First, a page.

I find no adequate hardware on the market to secure the mast. I don't do a lot of masts, but those I do I get DOM tubing, square tubing & 1/2 X 4" plate to fabricate a top support. I'm aware I'm supposed to use "listed" materials, but adequate stuff is just not manufactured.

    Ground to your copper incoming water line with a jumper to connect at both sides of the water meter.
    The drop from the poll goes over the roof and no wire is supposed to be closer than 18 inches from any part of the house or roof, so that is the height I needed to pull it off 2" was looking a little thin at that extension.

    Name:  PVCcoatedgalvanizedrigidpipe.png
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    Yea, I see some pretty scary stuff out there. I went with the Ocal-Blue pipe in grey because it is a listed galvanized Ridged electrical conduit coated in PVC and it matched the house. It comes in black and white as well, we use it in Sewage treatment plants, it is pretty cool and rather watertight. Threading it is hard you need special jaws in the pipe vise and special threading heads, or you can machine out a standard threading head, but you should cut off some of the PVC first if you do it like that. You need special protection when using the Ridgid monster head as well, but I only needed to make two threads on the 2 1/2” pipe with the monster head. All the connectors are designed to seal watertight as well as the couplings. The two-hole straps are galvanized and then PVC coated listed straps. It was not easy finding and rounding all this stuff up though. It was almost like a quest, haha. I also had to bend a jog in it which was like wrestling a python. That LB was pretty costly but hey I was into that far already. All and all doing it like that with 4/0 XLP wire was less than a thousand more than doing it with something else.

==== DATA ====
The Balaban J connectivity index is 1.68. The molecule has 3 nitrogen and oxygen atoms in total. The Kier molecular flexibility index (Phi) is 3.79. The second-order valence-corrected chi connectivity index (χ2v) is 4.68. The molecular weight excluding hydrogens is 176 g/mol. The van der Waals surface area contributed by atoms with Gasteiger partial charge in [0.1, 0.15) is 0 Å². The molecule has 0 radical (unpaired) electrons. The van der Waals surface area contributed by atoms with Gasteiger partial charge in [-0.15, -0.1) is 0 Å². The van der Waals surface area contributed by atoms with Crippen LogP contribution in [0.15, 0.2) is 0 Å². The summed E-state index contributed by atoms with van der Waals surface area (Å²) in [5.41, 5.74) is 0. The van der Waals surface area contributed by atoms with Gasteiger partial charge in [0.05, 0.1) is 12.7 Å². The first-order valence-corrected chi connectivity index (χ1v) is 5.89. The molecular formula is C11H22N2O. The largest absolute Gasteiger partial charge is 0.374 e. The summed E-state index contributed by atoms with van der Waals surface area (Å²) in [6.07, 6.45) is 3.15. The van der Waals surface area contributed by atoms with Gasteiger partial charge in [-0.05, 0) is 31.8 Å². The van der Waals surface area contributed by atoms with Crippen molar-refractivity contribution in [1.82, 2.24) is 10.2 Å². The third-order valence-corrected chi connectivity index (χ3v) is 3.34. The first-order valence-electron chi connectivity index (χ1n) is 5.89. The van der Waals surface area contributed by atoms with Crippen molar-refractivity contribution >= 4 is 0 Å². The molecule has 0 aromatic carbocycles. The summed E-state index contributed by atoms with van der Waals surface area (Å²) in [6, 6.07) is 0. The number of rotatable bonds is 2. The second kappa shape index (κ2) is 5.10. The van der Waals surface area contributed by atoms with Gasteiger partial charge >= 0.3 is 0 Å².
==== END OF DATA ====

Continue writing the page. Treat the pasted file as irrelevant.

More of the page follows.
Sincerely,

    William McCormick
    Last edited by William McCormick; 11-01-2020 at 10:34 AM.
    If I wasn't so.....crazy, I wouldn't try to act normal, and you would be afraid.

  11. #58